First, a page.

Carpets of stars and glimmering planets notwithstanding, the night sky can be terrifying. It’s a gaze at infinite nothingness, evidence of how little we know and how small we are. BoJack Horseman frequently visualizes slices of the galaxy while he’s in rehab, especially when he’s wallowing through low points.
To be down and sober, which is where “BoJack Horseman” meets up with its equine hero in the first of its final run of episodes, is a miserable business. BoJack, voiced by Will Arnett, jokes his way through rehab – deflecting from his pain, even when he’s taking the process seriously. That’s the only way he can numb his guilt at harming so many people in his life, particularly his “Horsin’ Around” co-star Sarah Lynn (Kristen Schaal). Fittingly, yet tragically, BoJack’s TV daughter died of an overdose in a planetarium, among the stars. All those fake, fake stars.
“BoJack Horseman” is going out darkly. I’m not talking about the darkness of a funny show with a contemplative grey streak, but night-sky black with decidedly fewer obvious punchlines. The two-part finale season of the Netflix series still meets its obligation to make ‘em laugh, but it’s a muted type of humor that caters to superfans and Hollywood (and Hollywoo) insiders.
The most brutal humor in these first episodes is derived from laser-targeted punches upward: for instance, when agent extraordinaire Princess Carolyn (Amy Sedaris) picks up a phone call from BoJack while a baby is heard wailing in the background, the actor deadpans, “I can tell I’m interrupting your meeting with David O. Russell, so I’ll make this quick.”
Even if you’re a diehard “BoJack” viewer who never reads the trades, the message is obvious. Princess Carolyn is in the business of placating overgrown, emotionally needy babies, a job that keeps her so busy that she can’t even find the time to name her own adopted child. In the first episode or two, she’s only known to the world as Untitled Princess Carolyn Project.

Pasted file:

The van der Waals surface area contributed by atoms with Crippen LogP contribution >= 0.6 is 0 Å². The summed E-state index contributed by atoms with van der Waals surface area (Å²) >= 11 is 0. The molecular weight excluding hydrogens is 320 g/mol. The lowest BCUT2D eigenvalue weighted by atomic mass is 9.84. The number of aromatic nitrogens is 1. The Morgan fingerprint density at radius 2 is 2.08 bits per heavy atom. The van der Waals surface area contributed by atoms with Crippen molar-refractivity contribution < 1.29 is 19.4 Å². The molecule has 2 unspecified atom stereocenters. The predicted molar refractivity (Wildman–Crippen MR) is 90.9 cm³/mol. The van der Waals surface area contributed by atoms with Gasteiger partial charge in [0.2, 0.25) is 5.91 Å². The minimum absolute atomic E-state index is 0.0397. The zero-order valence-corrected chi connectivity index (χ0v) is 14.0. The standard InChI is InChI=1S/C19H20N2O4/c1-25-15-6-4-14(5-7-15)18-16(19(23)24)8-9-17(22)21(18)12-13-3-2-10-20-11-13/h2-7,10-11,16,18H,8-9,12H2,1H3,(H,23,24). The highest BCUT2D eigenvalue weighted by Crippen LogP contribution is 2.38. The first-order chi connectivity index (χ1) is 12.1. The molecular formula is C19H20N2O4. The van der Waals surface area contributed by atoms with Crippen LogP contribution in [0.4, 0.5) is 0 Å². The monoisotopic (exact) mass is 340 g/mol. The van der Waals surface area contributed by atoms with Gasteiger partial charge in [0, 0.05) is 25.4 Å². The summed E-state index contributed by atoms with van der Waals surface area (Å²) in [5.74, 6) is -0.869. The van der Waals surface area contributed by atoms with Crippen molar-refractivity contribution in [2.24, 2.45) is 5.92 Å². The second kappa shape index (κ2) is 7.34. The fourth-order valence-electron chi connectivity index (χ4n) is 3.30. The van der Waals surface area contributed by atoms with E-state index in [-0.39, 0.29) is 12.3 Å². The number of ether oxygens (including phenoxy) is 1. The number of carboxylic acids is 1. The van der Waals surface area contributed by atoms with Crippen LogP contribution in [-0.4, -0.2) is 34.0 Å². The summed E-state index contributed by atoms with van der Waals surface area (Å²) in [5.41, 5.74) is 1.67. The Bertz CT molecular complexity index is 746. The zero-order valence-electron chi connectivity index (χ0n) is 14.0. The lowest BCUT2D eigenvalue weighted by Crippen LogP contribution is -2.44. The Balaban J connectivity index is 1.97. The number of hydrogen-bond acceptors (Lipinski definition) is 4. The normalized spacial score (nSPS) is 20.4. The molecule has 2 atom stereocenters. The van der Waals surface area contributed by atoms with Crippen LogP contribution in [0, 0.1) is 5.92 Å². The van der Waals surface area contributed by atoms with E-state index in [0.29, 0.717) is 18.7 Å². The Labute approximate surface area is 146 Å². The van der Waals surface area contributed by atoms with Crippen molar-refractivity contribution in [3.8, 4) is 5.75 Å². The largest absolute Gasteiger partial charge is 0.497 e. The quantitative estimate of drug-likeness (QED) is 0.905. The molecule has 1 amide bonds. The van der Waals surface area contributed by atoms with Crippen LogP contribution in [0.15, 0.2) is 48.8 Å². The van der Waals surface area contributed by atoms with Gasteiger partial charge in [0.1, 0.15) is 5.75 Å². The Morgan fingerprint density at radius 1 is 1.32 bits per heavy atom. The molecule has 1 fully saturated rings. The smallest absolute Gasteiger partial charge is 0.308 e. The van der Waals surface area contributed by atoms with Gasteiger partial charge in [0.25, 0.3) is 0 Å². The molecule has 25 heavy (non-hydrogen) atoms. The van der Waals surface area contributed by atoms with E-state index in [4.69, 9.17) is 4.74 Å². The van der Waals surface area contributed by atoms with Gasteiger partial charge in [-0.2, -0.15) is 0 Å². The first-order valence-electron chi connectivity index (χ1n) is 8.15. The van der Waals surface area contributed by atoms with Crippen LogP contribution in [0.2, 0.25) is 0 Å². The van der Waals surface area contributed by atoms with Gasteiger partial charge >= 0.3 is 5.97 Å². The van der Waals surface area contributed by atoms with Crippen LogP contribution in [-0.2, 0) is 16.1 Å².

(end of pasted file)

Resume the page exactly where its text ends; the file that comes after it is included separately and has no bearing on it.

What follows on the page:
“BoJack Horseman” remains a story about brokenness, damage and healing, self-destruction and addiction. Even the characters that appear to be the most stable and together have a vulnerability in their armor, and it doesn’t take very much for facades to crumble, even carefully crafted ones.
But these finale episode tease us with, dare we say it, hope for each of them. Diane Nguyen (Alison Brie), eternally striving to make a difference with her writing, has always been vulnerable to her depression. At last she may have found someone to love her the way she deserves to be loved – and while that’s not the solution, maybe it’s a start. Todd Chavez (Aaron Paul) is pretty much the same Todd; not everything and everyone is capable of lasting change. But he’s fine with that for once. Some people just are the way they are.
BoJack, meanwhile, is really the one testing whether redemption is possible for everyone, committing to sobriety by way of an extended stay at Pastiches, a fancy recovery center that doubles as a way station where he can hide from his sins. He can’t stay there forever, and his departure launches questions about how he and the series will end up.
“What if I get sober,” he asks, “and I’m still the same awful person I’ve always been, only sober?"
The intriguing honesty in the character of BoJack is an important part of his attraction, and as the series winds down to its inevitable end, it asks us to examine how we feel about forgiveness. “BoJack Horseman” has always sorted through its hero’s internalized pain and basest impulses, planted in him by an abusive family and fertilized by fame, the thirst for celebrity, and the industry that runs on those fuels. BoJack’s callousness leads him to cling to some friends and repel others, including the half-sister he never knew he wanted. His casual humor, effective in leavening the mood throughout, deflects from the seriousness. Even his drinking bouts are hilarious until they harm someone, whether it's himself or (as likely) other people.